Packet of cigarettes set for 'biggest price rise ever' next month
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It's a pretty well-known and universally accepted fact that smoking cigarettes is bad for you.
This is all down to new plans from the British Chancellor of the Exchequer, Jeremy Hunt, who wants to raise the price of a packet of cigarettes in line with inflation.
Now, unless you've been living under a rock, you'll know that inflation is at its highest rate in decades, which means that cigarettes would go up in price by over 15 percent.
In monetary terms, what Hunt is proposing as part of his March 2023 budget is that cigarettes go up by £1.15 per packet of 20.
This means that they will have a tobacco tax of at least two percent and levies of 12.7 percent.
It will probably come as no surprise to many that cigarettes are going up in price, because they are such a big way for the government to make money through taxation.
As reported by the MailOnline, cigarettes make 1.2 percent of all tax revenue, which equates to almost £11 million in taxes.
But despite being such a big money maker, the government is ultimately hoping that the number of smokers in the UK will continue to fall to less than five percent of the population by the end of the decade.
News of the increased price has been met with outrage by some, who are arguing that smokers already pay enough tax for their vice.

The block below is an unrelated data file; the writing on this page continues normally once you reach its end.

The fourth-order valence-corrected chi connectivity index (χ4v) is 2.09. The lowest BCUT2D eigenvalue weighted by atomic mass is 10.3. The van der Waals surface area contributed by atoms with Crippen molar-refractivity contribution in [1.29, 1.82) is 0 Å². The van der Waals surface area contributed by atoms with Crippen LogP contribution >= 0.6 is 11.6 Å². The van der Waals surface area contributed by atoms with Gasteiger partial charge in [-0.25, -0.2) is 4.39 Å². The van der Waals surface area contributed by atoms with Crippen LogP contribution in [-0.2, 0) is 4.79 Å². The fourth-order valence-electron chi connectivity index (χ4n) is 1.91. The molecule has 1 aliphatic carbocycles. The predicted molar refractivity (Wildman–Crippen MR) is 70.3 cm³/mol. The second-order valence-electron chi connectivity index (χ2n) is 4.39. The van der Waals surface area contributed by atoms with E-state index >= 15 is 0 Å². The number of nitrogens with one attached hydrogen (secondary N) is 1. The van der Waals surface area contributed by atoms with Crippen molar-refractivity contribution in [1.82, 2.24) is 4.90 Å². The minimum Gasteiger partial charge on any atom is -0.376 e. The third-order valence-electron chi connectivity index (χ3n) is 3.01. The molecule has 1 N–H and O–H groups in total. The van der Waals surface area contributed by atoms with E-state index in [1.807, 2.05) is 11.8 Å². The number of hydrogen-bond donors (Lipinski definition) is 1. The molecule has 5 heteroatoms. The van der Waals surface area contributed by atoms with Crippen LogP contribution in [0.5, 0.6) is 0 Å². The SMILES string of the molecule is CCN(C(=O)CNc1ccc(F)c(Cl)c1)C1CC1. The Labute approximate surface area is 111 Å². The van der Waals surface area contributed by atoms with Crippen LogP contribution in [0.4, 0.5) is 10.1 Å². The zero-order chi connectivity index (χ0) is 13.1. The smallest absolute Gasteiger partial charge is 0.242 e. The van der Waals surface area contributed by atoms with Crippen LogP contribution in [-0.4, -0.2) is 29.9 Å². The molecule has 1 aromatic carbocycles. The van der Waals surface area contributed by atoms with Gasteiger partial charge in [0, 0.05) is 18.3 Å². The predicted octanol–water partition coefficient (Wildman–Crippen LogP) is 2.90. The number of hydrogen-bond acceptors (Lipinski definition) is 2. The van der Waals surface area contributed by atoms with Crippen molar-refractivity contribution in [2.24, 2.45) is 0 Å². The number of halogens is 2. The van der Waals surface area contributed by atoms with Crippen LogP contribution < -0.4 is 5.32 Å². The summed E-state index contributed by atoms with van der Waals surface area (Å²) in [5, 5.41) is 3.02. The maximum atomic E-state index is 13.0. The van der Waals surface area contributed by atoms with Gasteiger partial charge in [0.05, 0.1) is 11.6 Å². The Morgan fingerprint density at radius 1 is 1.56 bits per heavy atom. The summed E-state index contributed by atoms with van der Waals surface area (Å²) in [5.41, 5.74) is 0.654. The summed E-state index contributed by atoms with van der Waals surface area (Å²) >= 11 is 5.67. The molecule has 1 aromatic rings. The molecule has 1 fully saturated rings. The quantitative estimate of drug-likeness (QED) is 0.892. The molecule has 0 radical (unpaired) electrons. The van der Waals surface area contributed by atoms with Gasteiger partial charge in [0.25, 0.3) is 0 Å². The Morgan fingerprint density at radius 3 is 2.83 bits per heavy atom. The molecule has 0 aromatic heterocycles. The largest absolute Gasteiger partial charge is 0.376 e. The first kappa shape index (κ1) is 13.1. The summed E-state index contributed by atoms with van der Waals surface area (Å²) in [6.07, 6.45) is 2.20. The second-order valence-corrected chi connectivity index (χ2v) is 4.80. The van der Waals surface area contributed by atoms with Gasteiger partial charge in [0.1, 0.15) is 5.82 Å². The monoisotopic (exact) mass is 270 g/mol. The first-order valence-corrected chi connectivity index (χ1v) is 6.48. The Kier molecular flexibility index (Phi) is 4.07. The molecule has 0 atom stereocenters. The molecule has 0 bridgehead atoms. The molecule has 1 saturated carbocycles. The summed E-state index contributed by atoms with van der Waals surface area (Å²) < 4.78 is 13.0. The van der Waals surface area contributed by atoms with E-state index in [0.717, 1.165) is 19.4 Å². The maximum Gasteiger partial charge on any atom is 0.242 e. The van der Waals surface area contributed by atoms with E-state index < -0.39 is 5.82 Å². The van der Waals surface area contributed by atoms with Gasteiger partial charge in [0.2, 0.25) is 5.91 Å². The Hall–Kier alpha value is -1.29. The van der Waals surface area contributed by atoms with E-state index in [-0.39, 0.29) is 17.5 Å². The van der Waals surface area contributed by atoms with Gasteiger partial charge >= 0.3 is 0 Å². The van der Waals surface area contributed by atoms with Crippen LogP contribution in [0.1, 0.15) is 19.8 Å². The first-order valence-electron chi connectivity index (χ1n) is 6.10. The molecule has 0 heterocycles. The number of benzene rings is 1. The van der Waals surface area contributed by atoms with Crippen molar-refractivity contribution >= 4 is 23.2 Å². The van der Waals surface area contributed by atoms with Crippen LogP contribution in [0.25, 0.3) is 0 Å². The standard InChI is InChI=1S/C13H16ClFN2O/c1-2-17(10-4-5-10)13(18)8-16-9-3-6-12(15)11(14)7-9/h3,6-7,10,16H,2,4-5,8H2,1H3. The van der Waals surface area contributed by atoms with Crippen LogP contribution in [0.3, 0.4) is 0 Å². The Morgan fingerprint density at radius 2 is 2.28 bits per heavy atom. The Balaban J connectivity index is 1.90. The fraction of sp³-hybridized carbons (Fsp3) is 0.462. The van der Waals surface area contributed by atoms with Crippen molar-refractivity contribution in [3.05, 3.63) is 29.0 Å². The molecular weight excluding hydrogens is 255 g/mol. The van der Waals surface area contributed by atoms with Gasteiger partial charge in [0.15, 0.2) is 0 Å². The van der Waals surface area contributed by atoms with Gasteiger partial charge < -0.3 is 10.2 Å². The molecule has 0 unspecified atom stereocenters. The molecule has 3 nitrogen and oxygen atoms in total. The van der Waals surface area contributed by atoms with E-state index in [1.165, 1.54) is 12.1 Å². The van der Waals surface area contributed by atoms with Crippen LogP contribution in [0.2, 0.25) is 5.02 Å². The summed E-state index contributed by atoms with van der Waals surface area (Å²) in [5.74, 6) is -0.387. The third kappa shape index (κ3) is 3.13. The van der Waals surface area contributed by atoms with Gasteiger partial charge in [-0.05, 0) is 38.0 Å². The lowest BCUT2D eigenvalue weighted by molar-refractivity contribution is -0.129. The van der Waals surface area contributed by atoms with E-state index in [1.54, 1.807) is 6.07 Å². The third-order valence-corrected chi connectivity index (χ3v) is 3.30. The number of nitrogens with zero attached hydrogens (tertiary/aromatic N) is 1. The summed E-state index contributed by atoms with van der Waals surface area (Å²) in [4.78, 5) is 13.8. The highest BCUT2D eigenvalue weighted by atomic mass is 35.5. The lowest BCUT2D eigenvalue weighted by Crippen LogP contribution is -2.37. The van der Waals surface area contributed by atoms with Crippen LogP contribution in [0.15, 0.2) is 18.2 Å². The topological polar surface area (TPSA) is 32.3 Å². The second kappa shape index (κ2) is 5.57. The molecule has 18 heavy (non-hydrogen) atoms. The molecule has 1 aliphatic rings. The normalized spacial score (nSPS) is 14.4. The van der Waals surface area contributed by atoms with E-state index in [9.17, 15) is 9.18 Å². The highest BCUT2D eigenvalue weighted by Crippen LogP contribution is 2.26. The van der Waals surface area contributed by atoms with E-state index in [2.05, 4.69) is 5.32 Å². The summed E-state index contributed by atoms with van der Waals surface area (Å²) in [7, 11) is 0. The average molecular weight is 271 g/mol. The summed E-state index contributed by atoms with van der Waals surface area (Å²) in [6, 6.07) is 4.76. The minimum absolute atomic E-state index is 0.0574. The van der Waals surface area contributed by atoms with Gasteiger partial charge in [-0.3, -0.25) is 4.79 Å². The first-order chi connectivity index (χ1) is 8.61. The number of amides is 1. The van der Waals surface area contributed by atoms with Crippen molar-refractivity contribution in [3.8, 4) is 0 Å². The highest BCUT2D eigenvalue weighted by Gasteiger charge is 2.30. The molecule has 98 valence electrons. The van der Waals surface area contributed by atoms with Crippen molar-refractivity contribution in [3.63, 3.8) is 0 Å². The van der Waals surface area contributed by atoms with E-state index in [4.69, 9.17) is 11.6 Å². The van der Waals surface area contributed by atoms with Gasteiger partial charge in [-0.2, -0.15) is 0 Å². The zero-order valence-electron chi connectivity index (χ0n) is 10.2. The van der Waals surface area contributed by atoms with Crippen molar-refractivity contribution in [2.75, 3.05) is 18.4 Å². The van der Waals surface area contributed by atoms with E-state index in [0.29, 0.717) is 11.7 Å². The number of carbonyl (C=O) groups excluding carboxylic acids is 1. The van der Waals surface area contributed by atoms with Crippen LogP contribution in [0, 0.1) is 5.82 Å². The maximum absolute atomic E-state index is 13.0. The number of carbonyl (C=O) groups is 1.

Benjamin Elks, the operation manager at the TaxPayers' Alliance said: "Smokers already pay vast sums to the Treasury.
"Tobacco taxes are high enough, without yet another damaging increase. The government should freeze tobacco duty."
Action on Smoking & Health said: "A primary purpose of increasing tax above inflation is to reduce the affordability of tobacco products. However, RPI [the retail price index] is not a good measure of affordability, particularly at the current time when wages are not keeping pace with inflation."
They added: "A better measure of affordability is average earnings, as is used in Australia and we recommend that the UK switch from using RPI to average weekly earnings increase as the foundation for the tobacco tax escalator.
"The OBR estimates that average weekly earnings will have grown by 5.4% in the fiscal year 2022-3, and are expected to grow by 4.2% in 2023, while the figures for RPI are 13.0% and 8.3%."
Featured Image Credit: Kathy deWitt / Viktor Nagornyi / Alamy Stock Photo
Topics: UK News